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The German government withheld support Wednesday from a states' bid to ban a neo-Nazi party, arguing that it would be ineffective in fighting the far right and likely had little chance of success.
The cabinet said it backed the call in principle to sideline the National Democratic Party of Germany (NPD) but said it would not formally join the appeal because a failed attempt would be worse than none at all.
"There are major obstacles," Justice Minister Sabine Leutheusser-Schnarrenberger told reporters.
The Bundesrat upper house of parliament, which represents Germany's 16 states, voted unanimously in December to appeal to the Constitutional Court to ban the NPD.
The government at the time delayed a decision on making its own bid, noting that a second stab at a ban was fraught with risk because a rejection could embolden the xenophobic, racist party.
It said Wednesday that although it would not formally join in presenting the application against the NPD, the interior ministry would continue to "systematically" collect evidence against it for the Bundesrat's case.
The leader of the liberal Free Democrats (FDP), junior partner in the ruling coalition, said Monday that his party opposed a government application for a ban, saying it was the wrong strategy against extremists.
"You can't ban stupidity," the FDP chairman, Vietnam-born Philipp Roesler, told reporters, and noting outlawing the NPD could drive extremists underground.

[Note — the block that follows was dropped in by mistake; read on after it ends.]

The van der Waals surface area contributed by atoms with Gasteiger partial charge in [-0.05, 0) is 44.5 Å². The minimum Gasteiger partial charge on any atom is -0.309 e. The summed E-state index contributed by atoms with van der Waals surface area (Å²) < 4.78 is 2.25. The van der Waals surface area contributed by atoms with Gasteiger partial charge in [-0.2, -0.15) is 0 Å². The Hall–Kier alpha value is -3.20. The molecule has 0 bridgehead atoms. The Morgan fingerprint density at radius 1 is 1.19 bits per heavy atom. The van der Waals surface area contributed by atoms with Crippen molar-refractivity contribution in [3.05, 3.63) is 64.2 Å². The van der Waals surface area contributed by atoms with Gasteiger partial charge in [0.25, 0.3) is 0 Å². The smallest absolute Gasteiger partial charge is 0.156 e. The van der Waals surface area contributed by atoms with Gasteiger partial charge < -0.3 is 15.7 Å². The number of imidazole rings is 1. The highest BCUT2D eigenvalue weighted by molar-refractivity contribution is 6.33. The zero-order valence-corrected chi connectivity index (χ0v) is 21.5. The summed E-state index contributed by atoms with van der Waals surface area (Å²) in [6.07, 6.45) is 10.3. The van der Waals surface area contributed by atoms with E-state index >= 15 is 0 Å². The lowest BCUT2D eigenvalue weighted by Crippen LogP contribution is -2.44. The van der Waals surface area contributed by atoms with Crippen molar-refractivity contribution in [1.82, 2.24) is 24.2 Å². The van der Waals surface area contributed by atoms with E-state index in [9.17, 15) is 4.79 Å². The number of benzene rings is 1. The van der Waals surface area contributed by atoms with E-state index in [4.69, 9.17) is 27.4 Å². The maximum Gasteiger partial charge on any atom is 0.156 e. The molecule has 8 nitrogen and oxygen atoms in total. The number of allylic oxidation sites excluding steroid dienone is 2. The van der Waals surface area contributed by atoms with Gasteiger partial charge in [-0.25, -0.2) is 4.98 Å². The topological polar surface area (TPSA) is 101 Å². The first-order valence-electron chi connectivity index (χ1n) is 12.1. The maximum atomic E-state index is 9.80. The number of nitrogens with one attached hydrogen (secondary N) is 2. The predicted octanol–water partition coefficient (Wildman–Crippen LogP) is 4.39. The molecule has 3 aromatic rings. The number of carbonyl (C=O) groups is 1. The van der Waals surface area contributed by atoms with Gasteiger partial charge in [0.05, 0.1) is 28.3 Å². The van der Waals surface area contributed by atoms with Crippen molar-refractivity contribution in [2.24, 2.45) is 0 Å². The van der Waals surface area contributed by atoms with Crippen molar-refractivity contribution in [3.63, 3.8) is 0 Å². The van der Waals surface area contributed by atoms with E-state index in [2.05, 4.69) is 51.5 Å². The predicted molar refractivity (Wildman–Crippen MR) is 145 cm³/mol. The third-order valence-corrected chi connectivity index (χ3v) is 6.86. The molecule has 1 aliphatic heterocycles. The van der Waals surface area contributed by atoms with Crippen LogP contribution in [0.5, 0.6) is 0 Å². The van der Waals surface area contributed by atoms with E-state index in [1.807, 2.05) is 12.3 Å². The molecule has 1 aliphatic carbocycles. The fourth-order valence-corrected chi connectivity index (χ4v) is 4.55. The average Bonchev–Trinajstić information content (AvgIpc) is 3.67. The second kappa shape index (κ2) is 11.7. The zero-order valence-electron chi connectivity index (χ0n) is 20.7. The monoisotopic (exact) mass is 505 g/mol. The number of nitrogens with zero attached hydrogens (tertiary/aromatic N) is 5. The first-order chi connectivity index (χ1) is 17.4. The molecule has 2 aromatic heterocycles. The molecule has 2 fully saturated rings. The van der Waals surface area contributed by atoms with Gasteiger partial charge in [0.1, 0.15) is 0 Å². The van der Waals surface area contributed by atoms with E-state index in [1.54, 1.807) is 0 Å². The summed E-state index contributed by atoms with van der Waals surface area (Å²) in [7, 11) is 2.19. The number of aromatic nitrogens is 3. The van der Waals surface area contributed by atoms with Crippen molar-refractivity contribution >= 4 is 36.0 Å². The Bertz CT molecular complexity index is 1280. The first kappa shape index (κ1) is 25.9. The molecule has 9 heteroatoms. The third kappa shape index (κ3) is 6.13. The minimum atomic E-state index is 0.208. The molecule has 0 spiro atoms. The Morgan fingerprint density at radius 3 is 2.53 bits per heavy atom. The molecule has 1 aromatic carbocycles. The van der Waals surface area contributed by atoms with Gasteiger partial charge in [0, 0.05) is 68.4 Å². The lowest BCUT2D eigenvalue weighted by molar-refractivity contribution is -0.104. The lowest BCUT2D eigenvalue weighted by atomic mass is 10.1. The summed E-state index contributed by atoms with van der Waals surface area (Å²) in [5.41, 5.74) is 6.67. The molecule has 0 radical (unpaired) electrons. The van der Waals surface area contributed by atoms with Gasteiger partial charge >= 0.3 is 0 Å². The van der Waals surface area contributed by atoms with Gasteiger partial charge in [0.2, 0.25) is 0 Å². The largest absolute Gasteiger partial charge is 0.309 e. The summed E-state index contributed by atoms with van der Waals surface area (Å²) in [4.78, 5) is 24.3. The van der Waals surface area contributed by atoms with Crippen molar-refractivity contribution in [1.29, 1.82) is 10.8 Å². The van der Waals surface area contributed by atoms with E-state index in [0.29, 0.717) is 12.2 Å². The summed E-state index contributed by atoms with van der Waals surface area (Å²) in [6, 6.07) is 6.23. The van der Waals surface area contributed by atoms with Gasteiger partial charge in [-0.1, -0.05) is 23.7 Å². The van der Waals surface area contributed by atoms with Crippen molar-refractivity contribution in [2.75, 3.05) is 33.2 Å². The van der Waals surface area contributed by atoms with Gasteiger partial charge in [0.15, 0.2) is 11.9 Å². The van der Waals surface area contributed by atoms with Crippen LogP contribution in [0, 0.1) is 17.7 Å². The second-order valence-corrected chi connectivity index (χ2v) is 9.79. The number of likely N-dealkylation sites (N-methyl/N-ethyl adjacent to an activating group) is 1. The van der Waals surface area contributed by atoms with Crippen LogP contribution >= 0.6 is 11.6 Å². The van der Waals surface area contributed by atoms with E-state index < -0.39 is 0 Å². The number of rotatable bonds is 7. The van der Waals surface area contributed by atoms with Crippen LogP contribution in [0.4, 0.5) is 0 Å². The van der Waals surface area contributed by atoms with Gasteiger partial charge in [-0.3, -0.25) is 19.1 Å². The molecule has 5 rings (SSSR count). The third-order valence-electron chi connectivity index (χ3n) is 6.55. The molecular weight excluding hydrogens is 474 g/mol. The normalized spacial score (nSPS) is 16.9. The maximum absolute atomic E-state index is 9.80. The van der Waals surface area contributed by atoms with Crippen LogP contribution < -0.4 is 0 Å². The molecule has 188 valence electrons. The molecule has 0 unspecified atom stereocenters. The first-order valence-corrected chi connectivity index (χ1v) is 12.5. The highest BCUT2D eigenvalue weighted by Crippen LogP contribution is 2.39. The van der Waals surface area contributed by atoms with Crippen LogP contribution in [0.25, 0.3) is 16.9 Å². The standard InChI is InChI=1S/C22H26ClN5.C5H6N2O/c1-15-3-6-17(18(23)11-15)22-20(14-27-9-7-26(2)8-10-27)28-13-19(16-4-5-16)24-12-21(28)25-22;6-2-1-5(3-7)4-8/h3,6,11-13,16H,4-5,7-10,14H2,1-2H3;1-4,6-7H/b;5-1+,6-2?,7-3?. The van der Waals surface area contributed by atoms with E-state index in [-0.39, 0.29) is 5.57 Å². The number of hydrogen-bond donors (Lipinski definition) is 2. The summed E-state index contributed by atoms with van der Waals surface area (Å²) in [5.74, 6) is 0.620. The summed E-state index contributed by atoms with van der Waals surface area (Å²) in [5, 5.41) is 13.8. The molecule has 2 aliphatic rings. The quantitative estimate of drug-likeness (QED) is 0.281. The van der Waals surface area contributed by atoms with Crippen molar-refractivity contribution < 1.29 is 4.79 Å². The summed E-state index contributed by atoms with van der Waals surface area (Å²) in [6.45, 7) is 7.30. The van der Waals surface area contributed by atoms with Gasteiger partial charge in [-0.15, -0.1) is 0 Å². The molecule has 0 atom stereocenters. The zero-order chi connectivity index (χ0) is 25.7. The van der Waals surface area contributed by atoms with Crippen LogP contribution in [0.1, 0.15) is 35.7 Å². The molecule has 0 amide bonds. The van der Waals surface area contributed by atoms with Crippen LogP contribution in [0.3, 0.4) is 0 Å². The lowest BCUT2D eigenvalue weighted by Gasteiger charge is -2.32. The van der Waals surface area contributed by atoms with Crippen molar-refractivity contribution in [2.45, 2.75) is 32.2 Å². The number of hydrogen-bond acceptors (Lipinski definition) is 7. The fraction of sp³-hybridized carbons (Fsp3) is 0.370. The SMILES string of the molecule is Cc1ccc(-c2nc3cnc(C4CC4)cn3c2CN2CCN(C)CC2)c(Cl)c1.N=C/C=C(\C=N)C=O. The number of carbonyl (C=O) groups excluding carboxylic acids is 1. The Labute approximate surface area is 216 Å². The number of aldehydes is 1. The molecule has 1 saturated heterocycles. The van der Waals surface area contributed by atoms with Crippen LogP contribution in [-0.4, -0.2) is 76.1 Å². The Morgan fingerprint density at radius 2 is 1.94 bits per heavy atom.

Jewish groups, representatives of Germany's three-million-strong Turkish immigrant community and the centre-left opposition accused him of playing down the far-right threat.
In 2003, a similar attempt spearheaded by the federal government ran aground because the court found that the presence of intelligence agents who had infiltrated the party's ranks muddied the case against it.
Founded in 1964 with the help of former Nazis, the NPD has never won seats in the federal parliament and in 2009 scored just 1.5 percent of the vote -- far from the five percent needed for representation.
But it is represented in two state parliaments and entitled to federal election campaign financing.
The drive against it gained new momentum when it emerged in 2011 that a neo-Nazi cell with possible ties to the NPD was believed to be behind the murders of 10 people over a seven-year period.